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Payroll Taxes

I had a client come to me and tell me they had an employee and were taking taxes out but didn’t know what to do next. I asked how long. Two years. She had an employee for two years and didn’t file any forms or pay any taxes. My heart sunk. This is the kind of trouble I can’t fix. She came to me because her employee was demanding a W2 (a year late) so he could get his tax refund. The problem is, once I filed the forms, the business owner had no idea she would owe many thousands of dollars in taxes, many thousands more in penalties and interest, and that they could come after her personally for it. That means they can take your house and seize your bank accounts. Payroll is serious business. Let’s break it down.

What are Payroll Taxes?

Payroll taxes are both the taxes you have to pay for your employees and the money you withhold from their check. Payroll taxes have been the law since 1943 and are not changing. Employers need to withhold the employee’s part of the taxes from their pay, send what you withheld to the government, and then pay your part of the taxes. Depending on the amount, you could be required to send it in every week.

Employee Withholding

When you promise to pay your employee $15 per hour, they don’t actually get all that when you pay them. You hold some back for their taxes. This is tax money they would have to pay, not you. Employers are required to take what the employee’s estimated tax would be and send it in to the government. How do you know what to withhold? The employee tells you that by filling out form W4. The government provides charts so you can do the math and withhold the correct amount.
You are required to withhold the employee’s federal and state income tax and their contributions for Social Security and Medicare. Social Security and Medicare are flat rate taxes. Everyone pays the same: about 7.5% of wages.

Graphic explaining payroll taxes

Employer Payroll Taxes

As an employer, you are required to match the employee’s contribution to Social Security and Medicare. You need to pay another 7.5% of wages into Social Security and Medicare for each employee.
Additionally, you need to pay into unemployment for the state and federal government. None of these taxes can be passed on to the employee. Altogether, your part of the payroll taxes is about 10% of total wages.

But Wait, There’s More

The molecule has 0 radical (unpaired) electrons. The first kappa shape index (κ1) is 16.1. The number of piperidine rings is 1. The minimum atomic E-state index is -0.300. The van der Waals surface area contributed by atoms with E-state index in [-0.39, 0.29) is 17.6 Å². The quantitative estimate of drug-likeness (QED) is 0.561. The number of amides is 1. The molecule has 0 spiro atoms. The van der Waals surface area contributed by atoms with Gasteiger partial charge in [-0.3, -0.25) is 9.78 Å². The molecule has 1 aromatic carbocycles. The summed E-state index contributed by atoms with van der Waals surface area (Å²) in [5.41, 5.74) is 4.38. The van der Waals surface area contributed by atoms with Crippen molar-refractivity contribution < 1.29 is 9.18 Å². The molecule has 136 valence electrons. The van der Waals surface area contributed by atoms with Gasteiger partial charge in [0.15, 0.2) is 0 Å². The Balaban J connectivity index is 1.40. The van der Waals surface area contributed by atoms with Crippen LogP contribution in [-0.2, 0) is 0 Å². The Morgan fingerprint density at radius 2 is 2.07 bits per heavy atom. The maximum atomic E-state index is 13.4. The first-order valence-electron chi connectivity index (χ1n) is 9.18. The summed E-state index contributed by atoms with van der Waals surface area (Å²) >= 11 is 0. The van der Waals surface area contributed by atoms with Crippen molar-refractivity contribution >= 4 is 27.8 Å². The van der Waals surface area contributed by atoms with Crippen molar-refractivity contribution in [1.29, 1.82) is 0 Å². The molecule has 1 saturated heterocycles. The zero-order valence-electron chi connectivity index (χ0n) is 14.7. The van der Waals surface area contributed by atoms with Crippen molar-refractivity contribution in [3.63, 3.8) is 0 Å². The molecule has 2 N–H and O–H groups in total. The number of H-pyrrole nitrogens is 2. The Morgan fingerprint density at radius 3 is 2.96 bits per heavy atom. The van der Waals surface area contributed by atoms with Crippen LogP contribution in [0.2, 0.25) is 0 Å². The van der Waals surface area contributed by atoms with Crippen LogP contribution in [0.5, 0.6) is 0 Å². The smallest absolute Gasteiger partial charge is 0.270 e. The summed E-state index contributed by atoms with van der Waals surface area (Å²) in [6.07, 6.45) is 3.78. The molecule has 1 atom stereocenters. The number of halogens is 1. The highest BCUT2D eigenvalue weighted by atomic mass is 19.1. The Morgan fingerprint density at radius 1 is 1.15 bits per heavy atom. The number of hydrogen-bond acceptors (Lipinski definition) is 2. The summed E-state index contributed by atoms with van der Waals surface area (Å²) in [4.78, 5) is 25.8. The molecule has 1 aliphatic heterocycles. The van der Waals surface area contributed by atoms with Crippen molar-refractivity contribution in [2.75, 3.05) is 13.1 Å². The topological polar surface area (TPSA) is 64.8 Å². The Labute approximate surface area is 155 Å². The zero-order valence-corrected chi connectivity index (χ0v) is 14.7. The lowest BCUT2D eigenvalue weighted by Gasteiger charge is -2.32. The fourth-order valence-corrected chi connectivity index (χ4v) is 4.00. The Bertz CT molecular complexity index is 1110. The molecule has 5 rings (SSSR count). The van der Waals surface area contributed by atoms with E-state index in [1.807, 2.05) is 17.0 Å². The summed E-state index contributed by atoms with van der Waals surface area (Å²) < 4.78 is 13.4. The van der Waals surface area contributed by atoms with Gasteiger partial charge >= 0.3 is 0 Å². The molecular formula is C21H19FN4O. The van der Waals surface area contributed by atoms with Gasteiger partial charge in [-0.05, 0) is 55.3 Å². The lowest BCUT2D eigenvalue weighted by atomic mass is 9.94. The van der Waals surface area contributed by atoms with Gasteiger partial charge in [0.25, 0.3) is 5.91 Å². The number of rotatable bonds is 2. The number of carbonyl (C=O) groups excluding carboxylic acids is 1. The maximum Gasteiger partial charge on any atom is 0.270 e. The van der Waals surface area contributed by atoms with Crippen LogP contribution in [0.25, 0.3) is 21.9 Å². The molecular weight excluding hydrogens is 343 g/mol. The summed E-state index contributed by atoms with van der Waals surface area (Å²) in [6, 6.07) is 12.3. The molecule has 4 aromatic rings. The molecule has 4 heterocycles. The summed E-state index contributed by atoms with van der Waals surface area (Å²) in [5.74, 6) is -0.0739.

Some states require additional payroll taxes to be paid. New Jersey, for example, also requires Family Leave Insurance, Disability Insurance, Workforce Funds, and additional Unemployment to be paid. Your state may have additional requirements.

Can I Opt Out?

No. You cannot opt out of payroll taxes. They are strictly enforced and the penalties for not following the law are very high. There are specific guidelines as to who is an employee and who is not.
If you decide to treat an employee as a contractor in order to get out of paying payroll taxes, you can find yourself in a lot of trouble. First, if an employee is treated as a contractor, they will owe a lot in taxes. Then they can ask the IRS to decide if they were actually an employee. If the IRS sides with them, the IRS comes after you for the taxes that you should have paid, plus penalties and interest.

Paperwork – Lots of it

In addition to sending in all the money, you are required to file monthly, quarterly, and annual forms to report what was collected from each person and how much they earned. You can be fined for not filing the forms on time. If you want to learn more, the IRS prints Publication 15 with all their requirements.

What Should I Do?

Payroll laws are very complex. If you have employees, use a payroll provider or an online software that calculates the taxes and produces the necessary forms. Some of the worst IRS seizures I have worked have been due to my client not paying their payroll taxes. Once they bankrupt the company, they come after the assets of the company owners. The corporate veil does not protect anyone from payroll tax enforcement.


Payroll taxes are both the money you withhold from your employee’s wages and additional taxes that you need to pay.
Payroll laws are strictly enforced and you can be held personally responsible.
Use a payroll professional or software to keep track of payroll taxes and forms.

For more information on paychecks, click here.

For the next blog in this series – Franchise Tax – click here

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